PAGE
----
A stepping stone…
For a beginner, they are quite good. I suspect, though, that once the starter has learned to play a bit, they will grow out of them quite soon.
Nevertheless, they make an attractive gift for a young player and are set at a price point that is very competitive. In fact, for all seven, you would pay less than you might for one quality instrument by some manufacturers. Perhaps that tells its own story.
Practical and versatile…
They are a decent sound and quite easy to play. They are all made in China.
- Set covering all relevant keys.
- Cost-effective price for seven instruments.
7Fender Blues Deville Harmonica, Key of G – Best Blues Harmonica in G
Staying with Fender, let’s have a change of key to G. Most players when they start to learn the harmonica will usually start with a ‘C’ instrument. There will come a time if they are starting to play with other musicians when they might want a change. They might actually need one because not all music is written in C. A ‘G’ harmonica is a possible next step.
This harmonica is designed as that next step. It has the same materials and design format as its ‘C’ cousin. The moisture-resistant PVC comb and reeds made of phosphor bronze are still there, as is the traditional shape and size. It also continues with the black color theme, which is quite attractive. It comes with a vented plastic case.
Good for starter players…
Where it is made is anybody’s guess, but wherever it is, it sounds ok. Not the best you will find, but for a starter and beginner, it is a decent sound. It also plays quite easily.
This is again the standard size at just over four inches and weighs four ounces.
- A black finish is quite nice and makes a change from traditional chrome.
- Good harmonica for a starter.
8 Hohner Blues Bender PAC – Best Value for the Money Blues Harmonica
This is very much a budget level Hohner, and is one of the few Hohner harmonicas that are made in China. It is aimed at the starter and those learning to play Blues harmonica. For this reason, the Blues Bender has been designed to help the student bend the notes, hence the name.
Hohner brought to the world a harmonica called the ‘Marine Band Harmonica’ back in 1896. It became a standard, especially amongst the early Blues players, because of its unique tone. It became the number one choice of the pros.
That tone, in part, was created by its specially designed and shaped cover plates. The reeds were thicker, and the shape of the covers meant there was more air between cover plates and reeds. They created a great sound but also had powerful volume and projection.
Those basic principles have been applied to a certain extent with this harmonica. The Blues Bender PAC (Patented Acoustic Covers) harmonica attempts to introduce you to some easier note bending.
Superb if you want quality on a budget…
It is though a basic harmonica with no frills attached other than a replica of a great design. The price point for such an instrument by Hohner is very low and going to be attractive.
It has a Plastic Injection-molded comb, and the acoustic covers are stainless steel. There are twenty thick reeds plates, and it is made airtight for easier bending.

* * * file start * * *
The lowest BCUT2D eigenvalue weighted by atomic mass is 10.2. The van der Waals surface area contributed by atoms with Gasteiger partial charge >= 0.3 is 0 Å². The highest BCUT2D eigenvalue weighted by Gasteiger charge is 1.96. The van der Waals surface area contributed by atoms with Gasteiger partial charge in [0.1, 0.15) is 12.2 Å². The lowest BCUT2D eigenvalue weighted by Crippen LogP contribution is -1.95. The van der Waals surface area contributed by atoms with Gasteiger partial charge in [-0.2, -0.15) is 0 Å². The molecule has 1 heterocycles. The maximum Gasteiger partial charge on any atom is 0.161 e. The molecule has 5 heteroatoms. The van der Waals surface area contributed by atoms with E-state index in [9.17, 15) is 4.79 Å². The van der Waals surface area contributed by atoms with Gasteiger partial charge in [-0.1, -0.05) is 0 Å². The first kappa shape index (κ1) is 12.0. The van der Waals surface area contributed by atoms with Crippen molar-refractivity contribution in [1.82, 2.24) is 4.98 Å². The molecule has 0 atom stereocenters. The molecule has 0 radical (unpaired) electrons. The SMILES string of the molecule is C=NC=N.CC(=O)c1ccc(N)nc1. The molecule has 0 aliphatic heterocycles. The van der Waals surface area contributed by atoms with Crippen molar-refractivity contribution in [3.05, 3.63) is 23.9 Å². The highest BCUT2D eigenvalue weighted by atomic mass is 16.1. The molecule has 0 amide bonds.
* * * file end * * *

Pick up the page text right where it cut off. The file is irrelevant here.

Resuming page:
A classic design for modern times…
Hohner is not saying that this is a replica of a vintage version of the original, far from it. But it does have some of the original design parameters that allowed those early Blues players to get those sounds and bent notes. A great little harmonica for either starter or improvers who are trying to bend it as ‘Sonny Boy’ did.
And at such an attractive price, it has to be a good option.
- A good place to start to learn to bend the notes at a great price.
- Designed with similar plate designs to the Marine Band.
- Really only designed for practice rather than performance.
Best Blues Harmonica Buyers Guide
You might have to be sad, but you also have to be good…
What does it take to play the Blues? This is an instrument that can sound exhilarating or just plain dreadful. So given that you don’t want to sound dreadful, what do you look for when buying one?
There is a little bit of not running before you can walk with this instrument. Most starters begin with a diatonic ‘C’ harmonica. The standard ten hole instrument is the best for a starter, while the best design is a single row. You will see double row instruments with 10 or 12 sets of double-holes. These are known as Tremolo harmonicas and are not best suited to the starter.
The materials used in manufacture can be important for a number of reasons, and there are differing opinions about that issue.
Some will argue there should be a wooden comb; others say plastic is better. Plastic certainly won’t be affected by the natural moisture accrued in use. It will be quicker to dry out, and it will not deteriorate.
Wood could be affected by the moisture and take time to dry out and could deteriorate over time. But the sound is clearly better. Perhaps plastic is fine for the student, and wood becomes a choice when the level of play demands it.
If you are an experienced player, you will know what you are looking for. There are options included for most except the very top professional levels. There is no shortage of choice, but there is a shortage of quality manufacturers. With this instrument, the track record of quality will play a part.
Still got the Blues?
But, if you’ve got your heart on a Harmonica, but haven’t found what you’re looking for yet, take a quick look at our review of the Best Harmonicas currently available in 2020.
So, what is the Best Blues Harmonica?
Well, for me, I would want a simple and easy to play harmonica with a track record of quality. I would sacrifice the wooden comb for a plastic one, I am not a professional harmonica player, so plastic will suffice. I would, therefore, choose the…
A well-respected harmonica with a powerful sound.